- This means we seek solutions that are fast to implement and easy to scale. Whenever possible, we find solutions that scale with capital and not labor.
Challenge conventional wisdom
- Conventional wisdom tells us that young people and POC don’t want to vote. Convention wisdom is wrong. And conventional wisdom holds us back.
- Challenging conventional wisdom is why we consider ourselves “data-informed” and not “data-driven.” Data, like most things, is subject to bias. Historical data shows that young people and POC vote at lower rates than older, whiter voters. It would be easy — and wrong — to conclude that they don’t want to vote. Vote.org concluded instead that young voters and POC don’t vote because they are chronically neglected voters. So we use the data to inform us, but we don’t use the data to drive our decisions.
- Finally, for the love of all that is holy, if your reason for doing something is “we’ve always done it this way,” stop what you’re doing and find a better reason for doing it. This is lazy thinking and we just don’t tolerate this answer around here.
Execute with a sense of urgency.
- We have a shared sense of urgency at Vote.org, and this causes us to value expediency over almost everything else.
- We never, ever miss deadlines because Election Day doesn’t move. This means that scope might change, but the deadline will not. This encourages us to be ruthless with prioritization, and to remind ourselves frequently that we’re going to solve today’s problem today, and worry about tomorrow’s problem tomorrow.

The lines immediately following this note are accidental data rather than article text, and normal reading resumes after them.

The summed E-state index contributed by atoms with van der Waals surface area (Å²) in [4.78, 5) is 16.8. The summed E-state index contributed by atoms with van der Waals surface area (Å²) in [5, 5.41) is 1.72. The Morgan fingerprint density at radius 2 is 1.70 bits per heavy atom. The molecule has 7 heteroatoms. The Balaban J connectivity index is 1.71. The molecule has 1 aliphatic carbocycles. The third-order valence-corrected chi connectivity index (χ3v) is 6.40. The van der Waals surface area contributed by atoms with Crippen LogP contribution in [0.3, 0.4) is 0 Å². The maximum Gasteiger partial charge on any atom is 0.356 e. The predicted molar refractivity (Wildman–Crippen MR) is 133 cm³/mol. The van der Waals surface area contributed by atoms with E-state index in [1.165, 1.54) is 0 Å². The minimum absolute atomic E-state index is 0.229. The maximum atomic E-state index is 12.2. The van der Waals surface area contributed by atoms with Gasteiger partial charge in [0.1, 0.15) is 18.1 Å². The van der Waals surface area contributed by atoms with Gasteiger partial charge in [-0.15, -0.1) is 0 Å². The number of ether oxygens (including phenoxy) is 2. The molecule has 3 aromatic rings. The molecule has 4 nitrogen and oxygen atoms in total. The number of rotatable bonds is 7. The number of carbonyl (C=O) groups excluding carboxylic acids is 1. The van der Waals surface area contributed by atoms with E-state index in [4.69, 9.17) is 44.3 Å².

- This also means we’re open to solving problems with money, because time is our most precious and constrained commodity.
Be explicit, always.
- As a team member says, clarity is kindness. When we are clear about our goals, and our expectations, and we communicate frequently and clearly, we create a supportive work environment where people can excel.
- This means that we have tough conversations with each other (which is tough), but we still have them.
Assume the best.
- Life is easier if you assume good intentions. So we assume the best of each other, and other groups in the voter turnout space, and most importantly, of the voter.
- Internally this means that we recognize that people don’t fail, processes fail. If a team member is floundering, something went wrong in one of our processes (recruiting, screening, onboarding, goal-setting, managing, etc).
- Externally this means that we reject outright that low voter turnout is due to apathy. This is a form of victim blaming and serves primarily to obscure that it is is harder to vote in the US than in any other country with democratically elected leadership. Once you recognize that citizens want to vote, you can focus on effective ways to increase turnout.
Ask for help and trust other people.
- This is a sign of a healthy organization.
- We’re ok with intensity, not with martyrdom.
Be flexible and adaptable.
- Change is the only constant, and things move quickly at Vote.org.
- For example: We pitched the YC community on sending SMS 78 days before the 2016 election. Over the next 78 days we hired 105+ people, rented multiple offices, invented a new way to register voters, ran GOTV to 3 million people, and ran the country’s largest election day GOTV drive. This would not have happened if we had been rigid.
Buy, don’t build.
- If an entire company exists to provide a service, buy, don’t build. We build voter engagement software: we buy everything else. We’re not here to develop expertise in anything beyond increasing turnout.
- Related: The cheapest way to solve problems is often with money. It’s really easy to drive yourself crazy trying to solve a problem without spending money. But time and time again we find that throwing money at a problem is often the cheapest way to solve it. Who knew.